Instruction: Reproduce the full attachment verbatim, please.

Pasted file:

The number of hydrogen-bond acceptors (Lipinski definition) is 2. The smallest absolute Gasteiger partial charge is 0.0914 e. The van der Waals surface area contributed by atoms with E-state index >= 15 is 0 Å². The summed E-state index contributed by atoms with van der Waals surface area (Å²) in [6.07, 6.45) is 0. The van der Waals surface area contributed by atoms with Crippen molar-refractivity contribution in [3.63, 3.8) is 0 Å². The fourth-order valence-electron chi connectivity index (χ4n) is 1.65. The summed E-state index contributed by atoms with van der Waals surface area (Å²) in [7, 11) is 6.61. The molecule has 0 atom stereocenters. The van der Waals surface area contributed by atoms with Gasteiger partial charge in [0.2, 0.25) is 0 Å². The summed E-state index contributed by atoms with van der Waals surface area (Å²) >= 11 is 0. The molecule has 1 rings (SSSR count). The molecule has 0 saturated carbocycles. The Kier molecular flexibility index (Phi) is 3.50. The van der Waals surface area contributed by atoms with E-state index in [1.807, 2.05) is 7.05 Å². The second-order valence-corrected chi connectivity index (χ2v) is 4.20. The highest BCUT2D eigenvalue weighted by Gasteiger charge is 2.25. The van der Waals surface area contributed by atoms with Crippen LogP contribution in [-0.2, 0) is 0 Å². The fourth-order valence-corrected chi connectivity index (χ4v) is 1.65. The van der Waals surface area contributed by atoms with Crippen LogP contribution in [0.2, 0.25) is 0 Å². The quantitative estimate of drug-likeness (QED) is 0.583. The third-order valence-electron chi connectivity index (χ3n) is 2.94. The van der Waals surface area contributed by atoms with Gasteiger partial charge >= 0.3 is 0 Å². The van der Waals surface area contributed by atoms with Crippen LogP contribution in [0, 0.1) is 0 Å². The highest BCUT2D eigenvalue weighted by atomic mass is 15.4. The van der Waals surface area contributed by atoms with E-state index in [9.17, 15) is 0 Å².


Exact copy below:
The number of hydrogen-bond acceptors (Lipinski definition) is 2. The smallest absolute Gasteiger partial charge is 0.0914 e. The van der Waals surface area contributed by atoms with E-state index >= 15 is 0 Å². The summed E-state index contributed by atoms with van der Waals surface area (Å²) in [6.07, 6.45) is 0. The van der Waals surface area contributed by atoms with Crippen molar-refractivity contribution in [3.63, 3.8) is 0 Å². The fourth-order valence-electron chi connectivity index (χ4n) is 1.65. The summed E-state index contributed by atoms with van der Waals surface area (Å²) in [7, 11) is 6.61. The molecule has 0 atom stereocenters. The van der Waals surface area contributed by atoms with Gasteiger partial charge in [0.2, 0.25) is 0 Å². The summed E-state index contributed by atoms with van der Waals surface area (Å²) >= 11 is 0. The molecule has 1 rings (SSSR count). The molecule has 0 saturated carbocycles. The Kier molecular flexibility index (Phi) is 3.50. The van der Waals surface area contributed by atoms with E-state index in [1.807, 2.05) is 7.05 Å². The second-order valence-corrected chi connectivity index (χ2v) is 4.20. The highest BCUT2D eigenvalue weighted by Gasteiger charge is 2.25. The van der Waals surface area contributed by atoms with Crippen LogP contribution in [-0.2, 0) is 0 Å². The fourth-order valence-corrected chi connectivity index (χ4v) is 1.65. The van der Waals surface area contributed by atoms with Crippen LogP contribution in [0.2, 0.25) is 0 Å². The quantitative estimate of drug-likeness (QED) is 0.583. The third-order valence-electron chi connectivity index (χ3n) is 2.94. The van der Waals surface area contributed by atoms with Gasteiger partial charge >= 0.3 is 0 Å². The van der Waals surface area contributed by atoms with Crippen LogP contribution in [0, 0.1) is 0 Å². The highest BCUT2D eigenvalue weighted by atomic mass is 15.4. The van der Waals surface area contributed by atoms with E-state index in [9.17, 15) is 0 Å².